Dual kernel systems such as Cobalt need Linux to exhibit a high-priority
execution stage, for running out of band co-kernel activities. This is
the purpose of the I-pipe layer, patched in the mainline kernel.
In order to keep pace with mainline Linux development, this mechanism
should be simple, and properly integrated as a plain Linux feature,
not sideways. In other words, it must be possible to maintain it with
common kernel development knowledge, at a fraction of the engineering
and maintenance cost native preemption requires. For several reasons,
the I-pipe does not qualify.
As a matter of fact, maintaining the I-pipe proved to be difficult
over the years as changes to the mainline kernel regularly caused
non-trivial code conflicts, sometimes nasty regressions to us
downstream. Although the concept of interrupt pipelining proved to be
correct by delivering short response time with reasonably limited
changes to the original kernel, the way this mechanism is currently
integrated into the mainline code shows its age.
Issues to address
The I-pipe is composed of two major parts: the interrupt pipeline
mechanism and the co-kernel interface for sharing control of Linux
tasks between the regular kernel and Xenomai.
There are too many sideways introduced by the interrupt pipeline
machinery into mainline’s generic IRQ core and irqchip drivers which -
in addition to lowering the odds of conflicts with mainline - do not
follow the original logic, which in turn leads to restrictions and
fragilities, among which:
Several changes introduced in the interrupt flow handlers by the
I-pipe do not abide by the original locking scheme protecting the
IRQ descriptor logic. A direct consequence of this is that every
irqchip driver has to be fixed up / converted for reinstating some
serialization (e.g. hard spinlocks or interrupt disabling).
In a multi-processor system, the I-pipe bypasses the original
serialization logic of device IRQs (i.e. IRQD_IRQ_INPROGRESS),
which guarantees that each event cause is handled by a single CPU
only. As a result of this shortcoming, those IRQs need to be
serialized by Xenomai via custom spinlocks when handling them in
The I-pipe cannot share a parent interrupt line between multiple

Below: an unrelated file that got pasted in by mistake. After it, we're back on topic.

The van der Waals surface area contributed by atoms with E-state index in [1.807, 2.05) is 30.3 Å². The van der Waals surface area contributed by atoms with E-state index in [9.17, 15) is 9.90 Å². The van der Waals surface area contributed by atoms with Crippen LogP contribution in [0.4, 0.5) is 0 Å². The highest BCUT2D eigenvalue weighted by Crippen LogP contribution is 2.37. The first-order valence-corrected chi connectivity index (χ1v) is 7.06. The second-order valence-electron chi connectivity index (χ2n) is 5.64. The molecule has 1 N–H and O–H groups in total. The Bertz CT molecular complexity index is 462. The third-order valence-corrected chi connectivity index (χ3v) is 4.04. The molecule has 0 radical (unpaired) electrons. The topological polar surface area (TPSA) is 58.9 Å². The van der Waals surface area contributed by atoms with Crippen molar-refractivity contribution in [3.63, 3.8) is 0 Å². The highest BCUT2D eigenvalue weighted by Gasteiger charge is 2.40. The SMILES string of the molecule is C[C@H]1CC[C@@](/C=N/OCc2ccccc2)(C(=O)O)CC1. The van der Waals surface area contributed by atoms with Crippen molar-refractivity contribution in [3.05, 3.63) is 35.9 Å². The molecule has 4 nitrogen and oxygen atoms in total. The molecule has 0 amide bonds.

interrupt controllers, which is a problem for some devices we may
want to use in real-time mode (e.g. Intel pinctrl/GPIO).
The EOI signal is not properly handled for specific interrupt
controllers (i.e. the IRQCHIP_EOI_IF_HANDLED flag is not honored).
Lockdep is not available to most I-pipe ports, because interrupt
pipelining breaks the lock validator.
Keeping mainline’s IRQs off (f)tracing support requires invasive
changes in the assembly code, which is prone to merge conflicts
The I-pipe provides its own function tracer based on the Ftrace
engine, but still duplicating some of its features while
Context tracking is incompatible with the I-pipe
(CONFIG_CONTEXT_TRACKING) which forces it off.
Generally speaking, the interrupt pipeline logic needs a complete
overhaul for a better integration into the generic IRQ core, so that
the former becomes a regular feature of the latter, instead of
bypassing it in ugly ways in several occasions.
The co-kernel interface can be improved too in several aspects, such
providing a simpler way to hand over the timer hardware to the
co-kernel. The current ipipe_timer abstraction mostly works
sideways to mainline’s clock chip one, which leads to code
exposing helpers accessing the standard kernel clock sources
directly to user-space via the vDSO mapping, instead of providing
mostly redundant shadow clock counters (aka ipipe_tsc). Exposing
nanoseconds to clock source users via clock_gettime() helpers in
the vDSO, instead of timer-specific clock ticks as read from
hardware registers/TSC, would pave the way for supporting varying
CPU frequencies in the co-kernel at some point (i.e. CPU_FREQ).